Kazakhstan-born producer turns family ties into film

ASTANA – Family has emerged as a major theme in Kazakhstan-born Anatoliy Kim’s body of films. His “Siblings” was a hit at the Middle Coast Film Festival, and now his new short film, “Grandpa Arnold,” promotes love of one’s grandparents and calls viewers to spend as much time with their elderly relatives as they can.

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But Kim’s own family’s plans for their son did not include Hollywood. “I’ve always been passionate about telling stories and conveying emotions through movies. But my father wanted me to become an engineer since I was really good at math,” Kim explained in an interview with The Astana Times.

“I got accepted to Karaganda State Technical University on a full scholarship to study Transport Equipment and Technology. Every day I spent there made me realise that this was not the career for me. I wanted to take my talents into filmmaking. After I graduated in 2012, I flew to the U.S. to pursue my dream,” said Kim.

Kim’s love for film hadn’t died. “I was constantly watching movies, reading reviews and sharing my opinions with my friends. I became friends with many creative people who pursued their dreams no matter what. You could see passion like a fire in their eyes. I convinced myself that I could accomplish anything if I put my mind to it,” the producer explained.

Arri S 16mm film

It was difficult to adjust to being so far from home in his first months in the U.S., Kim said, but he kept pushing. “Ever since I was a kid, I wanted to make movies. It was something that had seemed unattainable. I thought that it would only remain a dream. Dreams only stay as dreams unless you put actions toward them.”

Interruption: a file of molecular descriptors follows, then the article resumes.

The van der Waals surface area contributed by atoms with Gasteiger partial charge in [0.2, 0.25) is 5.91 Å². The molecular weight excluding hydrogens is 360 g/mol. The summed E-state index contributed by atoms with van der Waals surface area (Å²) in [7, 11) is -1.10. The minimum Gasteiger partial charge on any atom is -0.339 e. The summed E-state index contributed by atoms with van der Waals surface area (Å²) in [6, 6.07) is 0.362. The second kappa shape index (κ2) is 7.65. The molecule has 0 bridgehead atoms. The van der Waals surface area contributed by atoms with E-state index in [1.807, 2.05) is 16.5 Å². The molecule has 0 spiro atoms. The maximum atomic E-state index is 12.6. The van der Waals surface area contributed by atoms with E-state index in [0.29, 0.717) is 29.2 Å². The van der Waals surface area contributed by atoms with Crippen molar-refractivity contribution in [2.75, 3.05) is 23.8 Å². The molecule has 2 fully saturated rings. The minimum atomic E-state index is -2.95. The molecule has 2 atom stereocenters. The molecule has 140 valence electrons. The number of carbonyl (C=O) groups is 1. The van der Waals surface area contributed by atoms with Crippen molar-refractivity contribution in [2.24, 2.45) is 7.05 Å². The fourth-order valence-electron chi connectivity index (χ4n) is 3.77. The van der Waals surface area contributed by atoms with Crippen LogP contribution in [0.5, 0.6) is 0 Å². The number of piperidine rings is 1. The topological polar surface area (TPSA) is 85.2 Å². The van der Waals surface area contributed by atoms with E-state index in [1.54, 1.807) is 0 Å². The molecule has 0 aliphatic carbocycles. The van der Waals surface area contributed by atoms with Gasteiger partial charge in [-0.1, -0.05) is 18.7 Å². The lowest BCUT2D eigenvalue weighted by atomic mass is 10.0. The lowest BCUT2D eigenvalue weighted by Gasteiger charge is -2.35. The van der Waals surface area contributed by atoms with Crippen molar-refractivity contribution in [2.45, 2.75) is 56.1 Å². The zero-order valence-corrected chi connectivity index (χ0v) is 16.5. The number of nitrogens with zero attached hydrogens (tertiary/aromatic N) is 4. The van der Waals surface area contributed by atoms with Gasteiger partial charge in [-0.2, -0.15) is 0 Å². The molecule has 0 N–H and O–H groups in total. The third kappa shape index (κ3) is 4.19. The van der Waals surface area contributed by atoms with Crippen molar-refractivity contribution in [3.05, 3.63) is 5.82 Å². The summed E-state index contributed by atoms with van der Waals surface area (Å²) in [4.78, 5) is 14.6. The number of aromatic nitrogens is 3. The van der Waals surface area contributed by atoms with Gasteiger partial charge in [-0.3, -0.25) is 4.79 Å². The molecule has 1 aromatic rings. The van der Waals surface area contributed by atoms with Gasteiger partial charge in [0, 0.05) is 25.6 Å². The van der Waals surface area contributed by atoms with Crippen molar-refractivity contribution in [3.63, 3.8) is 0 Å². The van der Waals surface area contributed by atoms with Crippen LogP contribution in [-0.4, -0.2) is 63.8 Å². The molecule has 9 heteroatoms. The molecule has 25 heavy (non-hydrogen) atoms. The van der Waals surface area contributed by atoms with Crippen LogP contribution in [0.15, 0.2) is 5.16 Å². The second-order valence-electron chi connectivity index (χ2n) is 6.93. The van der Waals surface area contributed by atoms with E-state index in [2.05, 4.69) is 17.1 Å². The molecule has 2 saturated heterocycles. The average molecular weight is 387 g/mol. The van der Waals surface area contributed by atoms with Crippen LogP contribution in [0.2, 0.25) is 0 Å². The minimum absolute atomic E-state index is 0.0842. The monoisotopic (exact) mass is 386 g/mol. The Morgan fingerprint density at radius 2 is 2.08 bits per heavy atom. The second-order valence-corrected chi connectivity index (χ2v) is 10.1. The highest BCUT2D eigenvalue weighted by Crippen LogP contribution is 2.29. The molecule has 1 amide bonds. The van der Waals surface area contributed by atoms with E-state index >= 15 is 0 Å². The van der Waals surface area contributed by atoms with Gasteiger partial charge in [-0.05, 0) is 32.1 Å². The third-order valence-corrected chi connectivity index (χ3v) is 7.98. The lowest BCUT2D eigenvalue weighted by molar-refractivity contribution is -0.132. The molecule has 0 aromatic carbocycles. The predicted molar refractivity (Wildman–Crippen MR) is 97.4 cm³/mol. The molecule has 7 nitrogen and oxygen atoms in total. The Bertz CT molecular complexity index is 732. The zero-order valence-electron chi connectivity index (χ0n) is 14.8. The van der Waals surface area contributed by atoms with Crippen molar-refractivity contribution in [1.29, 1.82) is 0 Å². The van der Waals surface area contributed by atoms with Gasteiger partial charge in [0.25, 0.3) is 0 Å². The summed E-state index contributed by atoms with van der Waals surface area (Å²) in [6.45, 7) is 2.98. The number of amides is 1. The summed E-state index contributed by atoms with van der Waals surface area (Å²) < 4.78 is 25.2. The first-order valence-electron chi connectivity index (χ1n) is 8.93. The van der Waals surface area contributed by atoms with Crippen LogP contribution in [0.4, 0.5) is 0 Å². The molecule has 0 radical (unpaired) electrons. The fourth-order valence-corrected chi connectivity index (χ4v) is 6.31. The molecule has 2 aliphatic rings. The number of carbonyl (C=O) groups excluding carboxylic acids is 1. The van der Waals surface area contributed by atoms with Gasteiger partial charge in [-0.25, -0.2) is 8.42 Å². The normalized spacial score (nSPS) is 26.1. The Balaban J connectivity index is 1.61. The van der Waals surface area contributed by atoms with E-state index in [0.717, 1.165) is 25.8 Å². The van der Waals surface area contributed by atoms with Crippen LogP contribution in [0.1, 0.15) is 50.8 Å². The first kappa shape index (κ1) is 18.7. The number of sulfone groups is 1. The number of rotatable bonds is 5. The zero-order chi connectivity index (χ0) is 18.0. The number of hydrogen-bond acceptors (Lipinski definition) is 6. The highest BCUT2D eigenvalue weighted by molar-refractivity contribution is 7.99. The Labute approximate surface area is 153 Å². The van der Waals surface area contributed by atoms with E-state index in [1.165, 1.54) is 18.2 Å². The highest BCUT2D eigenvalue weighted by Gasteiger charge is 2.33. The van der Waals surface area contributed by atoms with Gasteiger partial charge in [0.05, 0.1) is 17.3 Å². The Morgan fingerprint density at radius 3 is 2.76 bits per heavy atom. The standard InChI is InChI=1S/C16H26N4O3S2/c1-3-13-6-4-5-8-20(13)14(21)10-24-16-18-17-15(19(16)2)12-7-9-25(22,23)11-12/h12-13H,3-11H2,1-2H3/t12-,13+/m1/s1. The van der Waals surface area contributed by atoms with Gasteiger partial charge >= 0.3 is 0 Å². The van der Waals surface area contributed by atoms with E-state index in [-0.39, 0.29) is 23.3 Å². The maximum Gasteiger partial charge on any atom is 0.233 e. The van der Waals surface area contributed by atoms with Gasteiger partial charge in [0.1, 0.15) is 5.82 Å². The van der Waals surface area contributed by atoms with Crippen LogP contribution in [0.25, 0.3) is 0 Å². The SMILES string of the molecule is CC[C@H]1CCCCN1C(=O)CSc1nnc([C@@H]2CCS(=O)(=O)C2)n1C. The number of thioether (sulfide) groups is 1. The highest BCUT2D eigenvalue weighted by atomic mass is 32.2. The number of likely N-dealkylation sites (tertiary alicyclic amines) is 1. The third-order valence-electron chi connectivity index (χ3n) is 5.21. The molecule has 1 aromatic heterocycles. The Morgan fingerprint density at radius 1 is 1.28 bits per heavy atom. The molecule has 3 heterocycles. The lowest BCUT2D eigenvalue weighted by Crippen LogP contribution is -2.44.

Kim earned a Master’s Degree in Filmmaking from the prestigious New York Film Academy (NYFA), making five movies and collaborating on more than 30. “It gave me invaluable knowledge and opened many doors for me,” he said. “Working with world-class filmmakers has made an immense impact on the professional I am today. The best ‘behind the camera’ and ‘in front of the camera’ talents are here. I guess it’s one of the key reasons why the films ‘Grandpa Arnold’ and ‘I Did It for Me’ have been very successful films,” he said.

“I remember when I got a call from Middle Coast Film Festival. My film, ‘Siblings’ officially got selected. I was jumping up and down with a huge smile on my face in my tiny room in Brooklyn. It was a small victory but a victory nonetheless. Someone really appreciated my work and it was all worth it. I felt a huge surge of energy. I began working even harder,” the producer said.

He would revisit the theme of family in “Grandpa Arnold.”

“In today’s world, young individuals tend to forget about their grandparents. They do not spend as much time with them as they did in the past. We don’t know when they’ll leave our lives forever. I hope that the short film ‘Grandpa Arnold’ will make young people recall their grandparents and pay them an unexpected visit. That would be the best present for them and the film hopes to inspire people to make that simple, but very important decision,” he said.

While in his home away from home, Kim also has the opportunity to introduce people to Kazakhstan. “When I say that I am from Kazakhstan, most people ask few polite questions about the Soviet Union, what language we speak and so on. Usually Gennady Golovkin comes up in conversation … which is very cool,” the producer said.